Immunovative Therapies initiates Phase IIb study of cancer vaccine to treat metastatic colorectal cancer

8th November 2016 (Last Updated November 8th, 2016 18:30)

Immunovative Therapies' subsidiary ImmunoCare has reported the start of a Phase IIb study of CryoVax, a next-generation immunotherapy cancer vaccine product for patients with chemotherapy-refractory (third line) metastatic colorectal cancer (mCRC).

Immunovative Therapies' subsidiary ImmunoCare has reported the start of a Phase IIb study of CryoVax, a next-generation immunotherapy cancer vaccine product, for patients with chemotherapy-refractory (third line) metastatic colorectal cancer (mCRC).

The trial is being conducted by Banner MD Anderson Medical Center, in Phoenix, Arizona, which is partnered with University of Texas MD Anderson Cancer Center in Houston, Texas.

Recruitment in the trial is underway, and the first volunteers have received their initial vaccine doses.

Patient enrolment is expected to be completed by the end of July 2017.

"The CryoVax vaccine regimen has a unique mechanism of action and shows promise as a next-generation immunotherapy."

CryoVax is a next-generation immunotherapy intended to provide immune-mediated tumour killing effects for the remaining 85% of mCRC patients that fail to respond to checkpoint inhibition immunotherapy.

The CryoVax next generation immunotherapy regimen creates 'hot' tumours in patients and then blocks checkpoint molecule expression.   

Patients are first immunised against patented bioengineered immune cells called AlloStim, which are derived from healthy, intentionally mis-matched, donor cells.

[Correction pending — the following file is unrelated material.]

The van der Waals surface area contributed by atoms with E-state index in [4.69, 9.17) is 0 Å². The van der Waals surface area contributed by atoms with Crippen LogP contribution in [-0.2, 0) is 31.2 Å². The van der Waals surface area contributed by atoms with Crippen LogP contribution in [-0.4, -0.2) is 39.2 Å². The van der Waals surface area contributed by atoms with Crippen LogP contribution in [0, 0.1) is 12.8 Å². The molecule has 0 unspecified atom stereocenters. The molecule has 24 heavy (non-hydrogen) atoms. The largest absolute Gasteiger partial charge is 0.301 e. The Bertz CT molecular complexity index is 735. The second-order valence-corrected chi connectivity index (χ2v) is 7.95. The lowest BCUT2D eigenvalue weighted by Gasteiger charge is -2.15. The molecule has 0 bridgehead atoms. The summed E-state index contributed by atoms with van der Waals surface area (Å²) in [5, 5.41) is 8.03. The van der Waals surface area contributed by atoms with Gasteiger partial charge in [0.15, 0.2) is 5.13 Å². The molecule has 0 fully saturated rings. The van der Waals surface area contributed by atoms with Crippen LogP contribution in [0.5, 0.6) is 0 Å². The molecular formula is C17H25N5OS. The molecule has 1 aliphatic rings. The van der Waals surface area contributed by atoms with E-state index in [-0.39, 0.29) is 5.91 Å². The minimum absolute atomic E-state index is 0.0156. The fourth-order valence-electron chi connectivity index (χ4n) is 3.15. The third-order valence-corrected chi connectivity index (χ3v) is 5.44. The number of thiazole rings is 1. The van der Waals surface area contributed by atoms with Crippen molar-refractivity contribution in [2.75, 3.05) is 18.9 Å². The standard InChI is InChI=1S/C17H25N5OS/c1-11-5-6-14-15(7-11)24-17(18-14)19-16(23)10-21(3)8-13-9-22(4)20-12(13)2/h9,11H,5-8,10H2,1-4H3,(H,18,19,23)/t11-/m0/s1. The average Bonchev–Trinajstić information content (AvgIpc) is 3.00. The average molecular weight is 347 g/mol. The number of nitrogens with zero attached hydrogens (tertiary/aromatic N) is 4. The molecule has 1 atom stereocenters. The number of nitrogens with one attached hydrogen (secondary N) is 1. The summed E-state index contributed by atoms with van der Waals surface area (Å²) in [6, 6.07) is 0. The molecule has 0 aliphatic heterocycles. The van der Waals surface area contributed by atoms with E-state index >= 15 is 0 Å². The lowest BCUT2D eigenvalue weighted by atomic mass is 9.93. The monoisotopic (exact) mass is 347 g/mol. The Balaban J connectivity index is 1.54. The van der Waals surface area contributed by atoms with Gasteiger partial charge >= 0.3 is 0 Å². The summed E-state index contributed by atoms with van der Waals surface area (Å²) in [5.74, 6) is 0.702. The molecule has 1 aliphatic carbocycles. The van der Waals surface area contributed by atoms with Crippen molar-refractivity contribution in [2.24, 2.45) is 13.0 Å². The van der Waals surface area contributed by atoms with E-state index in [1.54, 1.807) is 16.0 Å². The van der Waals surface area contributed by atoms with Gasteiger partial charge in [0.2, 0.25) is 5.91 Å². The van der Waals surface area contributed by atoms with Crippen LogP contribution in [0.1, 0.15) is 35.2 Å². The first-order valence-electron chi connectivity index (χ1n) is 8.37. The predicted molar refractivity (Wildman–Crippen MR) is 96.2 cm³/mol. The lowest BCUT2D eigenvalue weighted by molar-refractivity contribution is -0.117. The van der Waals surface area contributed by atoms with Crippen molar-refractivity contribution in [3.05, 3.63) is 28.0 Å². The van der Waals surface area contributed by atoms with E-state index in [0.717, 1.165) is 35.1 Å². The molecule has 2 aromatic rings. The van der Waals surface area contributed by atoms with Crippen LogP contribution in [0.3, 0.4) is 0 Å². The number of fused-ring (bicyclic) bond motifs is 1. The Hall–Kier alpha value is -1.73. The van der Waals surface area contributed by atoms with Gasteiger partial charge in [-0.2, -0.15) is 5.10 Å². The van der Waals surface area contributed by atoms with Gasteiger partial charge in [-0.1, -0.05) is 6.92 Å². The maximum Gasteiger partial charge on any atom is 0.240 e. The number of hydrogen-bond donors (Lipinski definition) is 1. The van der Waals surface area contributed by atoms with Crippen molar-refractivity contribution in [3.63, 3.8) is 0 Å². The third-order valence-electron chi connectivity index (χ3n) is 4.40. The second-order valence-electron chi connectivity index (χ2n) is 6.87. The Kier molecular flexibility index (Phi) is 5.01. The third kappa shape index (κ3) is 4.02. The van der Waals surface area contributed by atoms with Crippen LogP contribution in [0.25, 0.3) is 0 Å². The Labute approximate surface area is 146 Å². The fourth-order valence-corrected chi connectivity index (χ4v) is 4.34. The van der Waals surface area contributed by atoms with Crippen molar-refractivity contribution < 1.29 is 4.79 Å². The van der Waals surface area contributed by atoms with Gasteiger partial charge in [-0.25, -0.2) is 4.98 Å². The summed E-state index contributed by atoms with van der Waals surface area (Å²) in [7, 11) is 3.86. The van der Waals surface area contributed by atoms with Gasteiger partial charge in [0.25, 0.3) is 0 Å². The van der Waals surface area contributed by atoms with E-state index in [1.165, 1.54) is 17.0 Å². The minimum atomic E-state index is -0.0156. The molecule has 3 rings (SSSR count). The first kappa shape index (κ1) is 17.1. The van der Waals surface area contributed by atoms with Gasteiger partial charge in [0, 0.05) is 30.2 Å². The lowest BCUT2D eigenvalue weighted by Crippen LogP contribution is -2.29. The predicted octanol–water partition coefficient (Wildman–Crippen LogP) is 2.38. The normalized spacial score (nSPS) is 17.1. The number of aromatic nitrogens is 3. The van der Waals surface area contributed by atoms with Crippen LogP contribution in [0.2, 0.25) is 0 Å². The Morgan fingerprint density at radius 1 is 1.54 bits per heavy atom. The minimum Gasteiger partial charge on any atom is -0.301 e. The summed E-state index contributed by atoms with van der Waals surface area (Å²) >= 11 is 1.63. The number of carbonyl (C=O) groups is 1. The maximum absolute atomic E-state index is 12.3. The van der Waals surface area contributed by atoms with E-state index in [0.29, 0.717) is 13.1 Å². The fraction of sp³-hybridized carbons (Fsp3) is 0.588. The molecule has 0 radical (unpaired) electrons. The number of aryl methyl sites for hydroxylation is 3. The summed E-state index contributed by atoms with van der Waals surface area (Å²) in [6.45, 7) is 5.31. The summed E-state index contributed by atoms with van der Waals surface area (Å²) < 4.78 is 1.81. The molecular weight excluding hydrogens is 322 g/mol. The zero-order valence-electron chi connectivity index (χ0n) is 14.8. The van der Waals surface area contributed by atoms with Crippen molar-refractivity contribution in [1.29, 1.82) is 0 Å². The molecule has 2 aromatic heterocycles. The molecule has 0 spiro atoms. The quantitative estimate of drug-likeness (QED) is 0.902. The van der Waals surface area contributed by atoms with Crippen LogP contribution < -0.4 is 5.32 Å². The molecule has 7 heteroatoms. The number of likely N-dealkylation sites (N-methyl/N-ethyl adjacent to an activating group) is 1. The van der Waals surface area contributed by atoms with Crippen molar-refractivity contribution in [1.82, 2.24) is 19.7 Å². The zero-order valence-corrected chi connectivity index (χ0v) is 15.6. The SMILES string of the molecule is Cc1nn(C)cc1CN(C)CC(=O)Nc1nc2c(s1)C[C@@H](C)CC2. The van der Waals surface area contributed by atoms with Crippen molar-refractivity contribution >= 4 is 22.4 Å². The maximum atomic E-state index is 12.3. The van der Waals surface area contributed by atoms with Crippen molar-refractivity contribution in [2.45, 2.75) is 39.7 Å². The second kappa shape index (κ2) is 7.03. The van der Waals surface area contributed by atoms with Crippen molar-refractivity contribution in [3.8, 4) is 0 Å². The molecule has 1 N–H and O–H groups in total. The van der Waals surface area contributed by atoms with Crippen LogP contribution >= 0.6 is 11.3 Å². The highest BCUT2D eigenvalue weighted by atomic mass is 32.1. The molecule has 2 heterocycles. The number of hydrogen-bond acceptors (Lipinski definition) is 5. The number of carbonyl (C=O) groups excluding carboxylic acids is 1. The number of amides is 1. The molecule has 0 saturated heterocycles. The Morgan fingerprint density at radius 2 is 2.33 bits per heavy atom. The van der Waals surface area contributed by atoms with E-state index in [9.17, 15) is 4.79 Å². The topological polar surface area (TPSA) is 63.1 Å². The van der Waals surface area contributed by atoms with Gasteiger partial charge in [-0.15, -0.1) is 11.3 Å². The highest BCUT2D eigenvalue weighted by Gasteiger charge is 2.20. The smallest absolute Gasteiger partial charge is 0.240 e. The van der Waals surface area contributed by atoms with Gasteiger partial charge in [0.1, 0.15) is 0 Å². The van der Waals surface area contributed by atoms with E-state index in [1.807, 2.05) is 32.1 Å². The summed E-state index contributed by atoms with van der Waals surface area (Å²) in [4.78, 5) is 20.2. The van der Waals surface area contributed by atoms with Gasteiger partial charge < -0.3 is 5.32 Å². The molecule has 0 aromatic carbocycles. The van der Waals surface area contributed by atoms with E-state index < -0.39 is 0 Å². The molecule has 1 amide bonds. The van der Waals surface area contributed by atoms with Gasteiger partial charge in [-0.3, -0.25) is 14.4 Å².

A vaccine is then created within the body, which customises the immune response to the patient’s own tumour.

Vaccines have a source of tumour antigens and an adjuvant to modulate the immune response.

The tumour antigens for the CryoVax vaccine are derived from the release of the inner contents of tumours (heat shock proteins) killed by extreme cold, a technique called cryoablation.

Intratumoral injection of AlloStim cells into the microenvironment of the cryoablation lesion containing dead tumour cells serves as an adjuvant, which creates an in-situ, personalised, anti-cancer vaccine.

Subsequent IV infusions of the AlloStim cells cause the movement of immune cells from the circulation into the tumour lesions. This movement of immune cells create hot tumours.

The highly inflammatory conditions created by the subsequent rejection of the mis-matched AlloStim cells serves to naturally down-regulate checkpoint molecules on tumour cells.

This combination of hot tumours and down-regulation of checkpoint molecules is a formula known to enable immune-mediate tumour killing of mCRC tumours.

CryoVax inventor and Immunovative Therapies CEO Dr Michael Har-Noy said: “Anti-tumour vaccines have had difficulties in translating into effective therapies in the clinic and mCRC has been particularly resistant to immunotherapy.

“The CryoVax vaccine regimen has a unique mechanism of action and shows promise as a next-generation immunotherapy.

“We will be studying various AlloStim dosing frequencies and closely monitoring the interaction of host immune cells with the tumour cells in each of the cohorts of this clinical trial. This information should serve to determine if this customised in-situ vaccine approach will benefit mCRC patients.”

Patients enrolled in the study will be divided into six groups and receive different dosing frequency schedules of AlloStim, with all subjects receiving cryoablation of a selected tumour lesion followed by an intra-tumoural injection of AlloStim to create a customised in-situ vaccine.